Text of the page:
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Original Issue


Kansas City Manager Whitey Herzog was sitting in the visitors' dugout at Yankee Stadium early last Saturday evening when the scoreboard showed that Los Angeles had again defeated Philadelphia in the National League Championship Series. Did the Phillies choke, Herzog was asked. "Nah, they didn't choke," he answered, no doubt aware of the possible comparison with his own team. "The Dodgers are just better. The regular season doesn't mean a thing when you get into the playoffs." A few hours later, the inevitable having occurred, the same scoreboard showed that New York had eliminated K.C. in the American League playoffs. Should anyone wonder, the Royals did not choke. The Yankees are just better. The regular season does not mean a thing when you get into the playoffs. Just ask Whitey Herzog.

New York found a different way to win the pennant this year. Instead of pulling it out in the ninth inning of the fifth game, as the Yankees did in 1976 and '77, they won in a breezy four. The rivals traded easy victories in Kansas City, New York winning the first 7-1 and the Royals the second 10-4, and the Yankees took the close ones at home 6-5 and 2-1. "Very little separates these two teams," Royal Darrell Porter insisted. "I just wish somebody would print that."

Happy to oblige, Darrell. Very little does separate the Royals from the Yankees, but that small difference is what makes K.C. a good team and New York a superb one. For the third straight October the Yankees won the tight ones; they are 6-0 in playoff games decided by one or two runs. And they also had almost all of the clutch hits; New York has rallied to win six times, Kansas City only once. No Royal seems to understand the importance of this more than Designated Hitter Hal McRae, who said after the lively and dramatic Game 3, "We had the lead, but just as always they beat us in the last innings. We can play perfect baseball and they still beat us."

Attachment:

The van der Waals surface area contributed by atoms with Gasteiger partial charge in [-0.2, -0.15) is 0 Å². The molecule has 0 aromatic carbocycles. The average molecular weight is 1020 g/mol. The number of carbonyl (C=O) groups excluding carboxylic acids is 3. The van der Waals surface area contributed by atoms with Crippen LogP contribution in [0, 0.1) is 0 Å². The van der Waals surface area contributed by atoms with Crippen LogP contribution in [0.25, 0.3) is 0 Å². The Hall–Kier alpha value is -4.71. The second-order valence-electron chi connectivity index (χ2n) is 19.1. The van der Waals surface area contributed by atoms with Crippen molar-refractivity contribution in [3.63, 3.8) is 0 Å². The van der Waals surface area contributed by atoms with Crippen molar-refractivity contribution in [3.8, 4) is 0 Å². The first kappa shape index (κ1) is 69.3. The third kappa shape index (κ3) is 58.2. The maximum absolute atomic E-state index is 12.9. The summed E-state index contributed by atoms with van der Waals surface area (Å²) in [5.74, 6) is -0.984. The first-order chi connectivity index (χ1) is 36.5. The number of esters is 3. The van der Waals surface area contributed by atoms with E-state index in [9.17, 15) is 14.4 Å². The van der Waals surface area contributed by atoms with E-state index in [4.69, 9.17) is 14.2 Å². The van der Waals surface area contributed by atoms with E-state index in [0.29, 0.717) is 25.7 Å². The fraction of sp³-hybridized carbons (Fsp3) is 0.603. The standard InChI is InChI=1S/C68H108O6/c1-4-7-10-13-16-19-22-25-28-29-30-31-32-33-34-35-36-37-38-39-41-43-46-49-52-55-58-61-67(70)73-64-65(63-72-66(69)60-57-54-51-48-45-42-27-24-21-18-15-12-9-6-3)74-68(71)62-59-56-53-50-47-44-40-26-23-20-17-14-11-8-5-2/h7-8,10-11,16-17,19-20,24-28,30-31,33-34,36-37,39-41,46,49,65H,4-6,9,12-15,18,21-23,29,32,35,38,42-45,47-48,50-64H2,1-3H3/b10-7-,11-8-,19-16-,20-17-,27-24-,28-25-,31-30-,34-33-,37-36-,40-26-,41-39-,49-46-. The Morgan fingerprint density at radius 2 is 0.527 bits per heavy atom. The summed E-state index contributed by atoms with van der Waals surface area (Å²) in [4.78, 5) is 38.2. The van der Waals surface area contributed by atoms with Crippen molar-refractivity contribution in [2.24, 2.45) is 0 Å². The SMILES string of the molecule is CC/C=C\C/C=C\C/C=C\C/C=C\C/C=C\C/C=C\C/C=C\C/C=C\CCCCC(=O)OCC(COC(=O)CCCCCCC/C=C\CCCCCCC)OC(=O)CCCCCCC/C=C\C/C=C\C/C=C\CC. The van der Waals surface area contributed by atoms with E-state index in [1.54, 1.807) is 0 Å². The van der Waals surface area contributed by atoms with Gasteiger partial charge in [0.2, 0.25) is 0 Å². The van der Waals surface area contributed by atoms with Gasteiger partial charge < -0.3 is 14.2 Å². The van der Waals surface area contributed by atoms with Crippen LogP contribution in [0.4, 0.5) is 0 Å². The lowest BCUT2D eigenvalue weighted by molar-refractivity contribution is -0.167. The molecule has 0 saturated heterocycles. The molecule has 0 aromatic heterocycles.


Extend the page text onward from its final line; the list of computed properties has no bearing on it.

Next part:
This was certainly true of Saturday's final game. The Royals' George Brett, the star of the series, led off the night with a triple, and McRae followed with a vicious single through the middle that almost claimed the dark Cajun head of Yankee Pitcher Ron Guidry. A 1-0 lead would usually have been enough with Kansas City's Dennis Leonard throwing a four-hitter, but two of those hits were home runs. Graig Nettles tied the game with a blast to right center in the second, and Roy White hooked one around the rightfield foul pole in the sixth. That was all the margin Guidry and reliever Rich Gossage needed. Throw in a couple of dazzling Yankee defensive plays—an over-the-shoulder catch by Centerfielder Mickey Rivers in the second and a diving stab behind third base by Nettles in the eighth—and even Porter had to admit, "They are a pressure ball club."

The Royals were no match for this kind of confidence and cool. One Kansas City player said privately that he was one of only three men on the roster who were not afraid of the Yankees. Brett, one of the fearless trio, would not go along with a judgment that harsh but he did admit, "Our fans don't think we can win. The Kansas City sportswriters don't think we can win. Nobody in the country thinks we can win."

This was understandable after the Royals' listless performance in Game 1. Kansas City got only two hits off rookie Jim Beattie and an unheralded reliever named Ken Clay. Manager Bob Lemon was forced to use Beattie as his opening-game starter because Guidry, his ace, had pitched in the previous day's playoff against the Red Sox for the Eastern Division title. While the Royals failed to hit, the Yankees were bombing Leonard and three other pitchers for 16 hits. New York's need to start Beattie was supposed to give the Royals a big advantage in the series; instead Game 1 was a windfall for the Yankees. DH Reggie Jackson stirred the air with three hits, including a homer, three RBIs and two runs.

Jackson's hard knocks did not end with the game. Despite an attempt to share accolades with his teammates, he was finally prodded into speaking of himself and his old antagonist, Billy Martin. "I don't want to talk about the problems of the past," Jackson said, warming to the subject. "I had too good a night to drag him into this. I'm tired of making the cat famous. Let him do something of his own. I made Charlie Finley famous. I'll make somebody else famous, too."